In my last blog I wrote about Essure, a relatively new procedure that offers a highly effective option for permanent birth control. One of the best ways to evaluate whether or not a medical procedure is right for you is to look at it in terms of its risks and benefits. Here are some more questions and answers that I hope will help you with your decision.
Is the Essure procedure effective?
While no form of birth control is 100% effective, fewer than one in 100,000 pregnancies occur when tubal blockage has been confirmed by the three-month test. The Essure procedure is the only birth control method with zero pregnancies in clinical trials.
Is the Essure procedure safe?
Studies have shown that the Essure procedure is safe. However, as with most birth control methods, there are risks. In some cases one or both Essure coils may not place properly in the Fallopian tubes and may have to be re-applied.
Is the Essure procedure painful?
In most cases the pain of an Essure procedure is far less and shorter-lasting than the pain often associated with a surgical procedure such as tubal ligation. Symptoms during or immediately after an Essure procedure may include mild to moderate cramping, nausea, vomiting, dizziness and bleeding. However, pain from the procedure is usually relatively mild. In a medical study published in 2005, 72 women who were surveyed immediately after undergoing the Essure procedure said the pain they felt was slightly less on average than the pain they experienced during their menstrual cycle.
How long does the Essure procedure take?
Essure patients are asked to arrive an hour before the procedure time. Once inside the examination room, the cervix is numbed and the uterus is filled with a liquid saline solution. The next step, insertion of the coils into the Fallopian tubes, takes about 10 minutes. The three-month test usually takes about an hour.
How long does Essure procedure recovery last?
Most women return to their normal activities in less than a day.
How quickly does the Essure procedure work?
It usually takes about three months for the Essure treatment to completely block both Fallopian tubes. During this time, women should continue to use a backup form of birth control. After three months, the Essure procedure’s effectiveness is tested using an HSG (hysterosalpingogram) test, which uses dye to test the seal. In some cases it may take six months or longer for the Fallopian tubes to become completely obstructed.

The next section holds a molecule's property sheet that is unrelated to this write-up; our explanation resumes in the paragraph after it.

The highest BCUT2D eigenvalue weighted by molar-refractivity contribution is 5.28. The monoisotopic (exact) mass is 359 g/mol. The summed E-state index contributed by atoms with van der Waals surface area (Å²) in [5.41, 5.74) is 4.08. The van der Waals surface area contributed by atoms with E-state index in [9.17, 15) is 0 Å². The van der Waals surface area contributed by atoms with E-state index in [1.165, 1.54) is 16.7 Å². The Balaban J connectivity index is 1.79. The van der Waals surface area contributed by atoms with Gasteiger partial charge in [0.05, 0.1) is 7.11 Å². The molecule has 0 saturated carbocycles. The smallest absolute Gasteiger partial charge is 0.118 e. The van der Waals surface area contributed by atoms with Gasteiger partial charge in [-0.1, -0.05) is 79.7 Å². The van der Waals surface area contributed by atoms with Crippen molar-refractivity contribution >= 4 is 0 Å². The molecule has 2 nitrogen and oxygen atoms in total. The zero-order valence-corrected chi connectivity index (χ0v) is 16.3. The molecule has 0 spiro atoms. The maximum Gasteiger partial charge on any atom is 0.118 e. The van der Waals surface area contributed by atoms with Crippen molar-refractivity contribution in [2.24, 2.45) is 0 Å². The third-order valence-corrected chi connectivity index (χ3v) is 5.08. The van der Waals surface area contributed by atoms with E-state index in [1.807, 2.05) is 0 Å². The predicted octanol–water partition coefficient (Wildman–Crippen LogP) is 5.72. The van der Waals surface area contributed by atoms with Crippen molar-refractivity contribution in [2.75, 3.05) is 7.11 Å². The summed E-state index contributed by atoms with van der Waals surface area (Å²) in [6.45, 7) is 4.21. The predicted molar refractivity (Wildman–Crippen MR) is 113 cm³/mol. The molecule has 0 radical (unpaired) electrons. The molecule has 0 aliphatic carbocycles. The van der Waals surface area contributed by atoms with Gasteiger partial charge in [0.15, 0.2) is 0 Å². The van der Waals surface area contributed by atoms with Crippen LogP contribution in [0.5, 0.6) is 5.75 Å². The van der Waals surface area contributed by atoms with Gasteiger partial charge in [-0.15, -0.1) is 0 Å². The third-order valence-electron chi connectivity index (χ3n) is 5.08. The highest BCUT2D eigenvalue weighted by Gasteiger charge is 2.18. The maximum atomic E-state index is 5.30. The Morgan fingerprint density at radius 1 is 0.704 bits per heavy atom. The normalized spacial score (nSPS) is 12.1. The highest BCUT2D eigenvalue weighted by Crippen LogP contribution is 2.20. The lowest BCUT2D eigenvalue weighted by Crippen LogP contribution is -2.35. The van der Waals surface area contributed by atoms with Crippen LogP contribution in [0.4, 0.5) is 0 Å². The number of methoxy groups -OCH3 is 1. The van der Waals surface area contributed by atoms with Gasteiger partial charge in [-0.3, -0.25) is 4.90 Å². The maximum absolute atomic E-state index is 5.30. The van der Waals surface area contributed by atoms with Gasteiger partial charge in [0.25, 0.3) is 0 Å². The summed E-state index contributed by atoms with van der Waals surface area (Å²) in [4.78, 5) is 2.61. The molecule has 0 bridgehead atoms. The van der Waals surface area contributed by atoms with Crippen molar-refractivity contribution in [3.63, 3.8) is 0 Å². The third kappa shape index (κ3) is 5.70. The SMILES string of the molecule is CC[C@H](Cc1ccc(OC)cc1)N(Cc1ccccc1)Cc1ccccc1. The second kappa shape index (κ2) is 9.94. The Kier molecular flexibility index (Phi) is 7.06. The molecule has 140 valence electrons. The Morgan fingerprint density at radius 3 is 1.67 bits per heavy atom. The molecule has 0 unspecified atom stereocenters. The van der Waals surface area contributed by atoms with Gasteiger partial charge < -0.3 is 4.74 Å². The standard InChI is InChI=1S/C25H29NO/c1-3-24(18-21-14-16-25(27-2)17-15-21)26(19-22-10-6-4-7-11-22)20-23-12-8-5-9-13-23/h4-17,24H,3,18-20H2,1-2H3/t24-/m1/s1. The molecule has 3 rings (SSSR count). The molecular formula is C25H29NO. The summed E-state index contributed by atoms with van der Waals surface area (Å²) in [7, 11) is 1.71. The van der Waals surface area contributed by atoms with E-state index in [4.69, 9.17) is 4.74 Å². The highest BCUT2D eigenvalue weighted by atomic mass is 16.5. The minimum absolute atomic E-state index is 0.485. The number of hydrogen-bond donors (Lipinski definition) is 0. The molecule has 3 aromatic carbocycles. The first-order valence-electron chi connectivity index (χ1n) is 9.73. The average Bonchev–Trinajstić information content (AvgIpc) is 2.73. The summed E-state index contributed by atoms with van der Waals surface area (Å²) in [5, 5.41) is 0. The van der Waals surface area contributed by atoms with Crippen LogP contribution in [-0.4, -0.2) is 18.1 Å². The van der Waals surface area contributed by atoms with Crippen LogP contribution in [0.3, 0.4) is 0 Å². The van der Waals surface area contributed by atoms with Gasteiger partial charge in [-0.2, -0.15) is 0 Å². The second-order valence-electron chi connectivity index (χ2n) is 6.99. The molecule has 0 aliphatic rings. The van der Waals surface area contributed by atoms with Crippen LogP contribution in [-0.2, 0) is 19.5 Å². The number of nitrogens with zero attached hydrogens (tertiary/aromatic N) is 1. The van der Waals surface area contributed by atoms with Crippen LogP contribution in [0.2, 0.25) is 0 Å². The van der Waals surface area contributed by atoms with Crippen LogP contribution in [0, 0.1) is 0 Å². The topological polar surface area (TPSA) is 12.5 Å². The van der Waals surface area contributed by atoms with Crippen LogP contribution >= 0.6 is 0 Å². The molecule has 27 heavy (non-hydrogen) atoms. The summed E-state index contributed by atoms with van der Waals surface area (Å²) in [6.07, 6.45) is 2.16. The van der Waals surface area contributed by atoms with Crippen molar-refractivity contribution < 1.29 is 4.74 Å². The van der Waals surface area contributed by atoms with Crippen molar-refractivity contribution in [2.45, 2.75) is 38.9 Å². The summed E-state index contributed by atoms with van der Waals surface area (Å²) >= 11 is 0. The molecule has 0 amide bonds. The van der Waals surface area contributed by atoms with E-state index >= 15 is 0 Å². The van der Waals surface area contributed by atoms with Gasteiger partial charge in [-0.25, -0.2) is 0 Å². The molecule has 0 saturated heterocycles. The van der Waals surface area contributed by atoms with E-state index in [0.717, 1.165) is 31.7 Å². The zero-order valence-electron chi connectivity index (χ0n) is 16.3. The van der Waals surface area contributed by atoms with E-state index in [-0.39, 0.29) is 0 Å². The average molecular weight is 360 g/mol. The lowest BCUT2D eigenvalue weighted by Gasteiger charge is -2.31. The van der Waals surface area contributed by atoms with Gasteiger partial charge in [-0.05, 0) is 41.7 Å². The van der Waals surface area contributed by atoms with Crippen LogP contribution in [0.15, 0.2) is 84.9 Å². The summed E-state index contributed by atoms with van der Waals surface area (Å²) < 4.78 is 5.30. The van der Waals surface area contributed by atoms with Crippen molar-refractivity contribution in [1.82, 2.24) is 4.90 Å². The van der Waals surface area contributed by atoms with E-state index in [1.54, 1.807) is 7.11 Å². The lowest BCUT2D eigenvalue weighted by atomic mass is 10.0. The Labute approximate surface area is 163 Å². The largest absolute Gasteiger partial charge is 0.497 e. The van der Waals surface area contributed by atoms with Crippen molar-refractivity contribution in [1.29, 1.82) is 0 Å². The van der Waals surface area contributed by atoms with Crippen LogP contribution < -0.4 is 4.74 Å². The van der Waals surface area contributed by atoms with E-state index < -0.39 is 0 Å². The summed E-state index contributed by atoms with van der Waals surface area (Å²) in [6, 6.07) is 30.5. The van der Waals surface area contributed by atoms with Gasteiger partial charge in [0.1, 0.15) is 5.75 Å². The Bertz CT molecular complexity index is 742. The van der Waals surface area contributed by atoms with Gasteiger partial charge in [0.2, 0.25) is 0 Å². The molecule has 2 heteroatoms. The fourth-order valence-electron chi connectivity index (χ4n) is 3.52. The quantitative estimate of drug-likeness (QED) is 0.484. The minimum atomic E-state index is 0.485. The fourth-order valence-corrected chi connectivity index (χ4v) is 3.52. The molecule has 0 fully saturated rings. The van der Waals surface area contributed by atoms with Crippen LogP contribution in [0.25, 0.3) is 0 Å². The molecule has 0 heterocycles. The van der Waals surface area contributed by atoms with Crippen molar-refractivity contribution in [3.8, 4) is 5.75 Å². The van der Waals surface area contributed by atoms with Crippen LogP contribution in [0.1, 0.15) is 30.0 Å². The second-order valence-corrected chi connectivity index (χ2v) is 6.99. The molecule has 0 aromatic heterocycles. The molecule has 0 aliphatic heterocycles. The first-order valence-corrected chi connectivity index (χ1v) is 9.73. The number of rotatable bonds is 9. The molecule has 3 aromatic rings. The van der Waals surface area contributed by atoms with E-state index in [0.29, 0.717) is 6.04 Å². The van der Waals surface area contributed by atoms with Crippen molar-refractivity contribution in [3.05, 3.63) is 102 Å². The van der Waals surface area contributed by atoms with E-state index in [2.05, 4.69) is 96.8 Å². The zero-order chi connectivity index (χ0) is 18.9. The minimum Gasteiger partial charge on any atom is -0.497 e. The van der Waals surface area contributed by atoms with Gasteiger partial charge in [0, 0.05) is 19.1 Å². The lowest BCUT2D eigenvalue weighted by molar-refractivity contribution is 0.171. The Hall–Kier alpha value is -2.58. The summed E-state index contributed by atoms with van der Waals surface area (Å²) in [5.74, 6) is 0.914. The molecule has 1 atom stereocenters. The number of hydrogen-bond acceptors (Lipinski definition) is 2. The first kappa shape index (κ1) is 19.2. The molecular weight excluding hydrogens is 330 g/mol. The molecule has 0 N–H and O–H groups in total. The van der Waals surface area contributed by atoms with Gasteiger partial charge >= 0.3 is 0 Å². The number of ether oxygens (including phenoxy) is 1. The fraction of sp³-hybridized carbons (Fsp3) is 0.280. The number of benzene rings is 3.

Will the Essure procedure affect my monthly cycle?
Unlike many temporary methods of birth control such as birth control pills, the patch and some IUDs, the Essure coils do not contain hormones. They will not interfere with your monthly cycle.
Is the Essure procedure covered by my insurance?
Essure procedures are covered by most insurance providers. If the procedure is performed in a doctor’s office, a co-pay may be all you need to pay. My office can work with you and your insurance company to determine what your insurance company will cover.
How does the Essure procedure compare to getting your tubes tied?
Tubal ligation, or “getting your tubes tied” is a procedure that involves severing Fallopian tubes or pinching them shut. It can be done via cutting or burning the Fallopian tubes, or by using rings or clips that restrict part of the Fallopian tubes. The procedure usually takes one to two hours, with general anesthesia. It’s usually done in a hospital or a clinic.
The Essure procedure is different from tubal ligation in that it does not involve cutting, it does not require general anesthesia, and it usually takes about 10 minutes. More than half of all Essure procedures are performed in a doctor’s office.
If you’d like additional information, you can click on any of the links below, or you can contact my office directly.
Links to Essure resources
Dr. John Garofalo, M.D., is a gynecologist located in Fairfield County, Connecticut. For more information on Dr. Garofalo and his medical practice, go to www.garofaloobgyn.com. Dr. Garofalo can be reached for a personal consultation at 203.855.3535.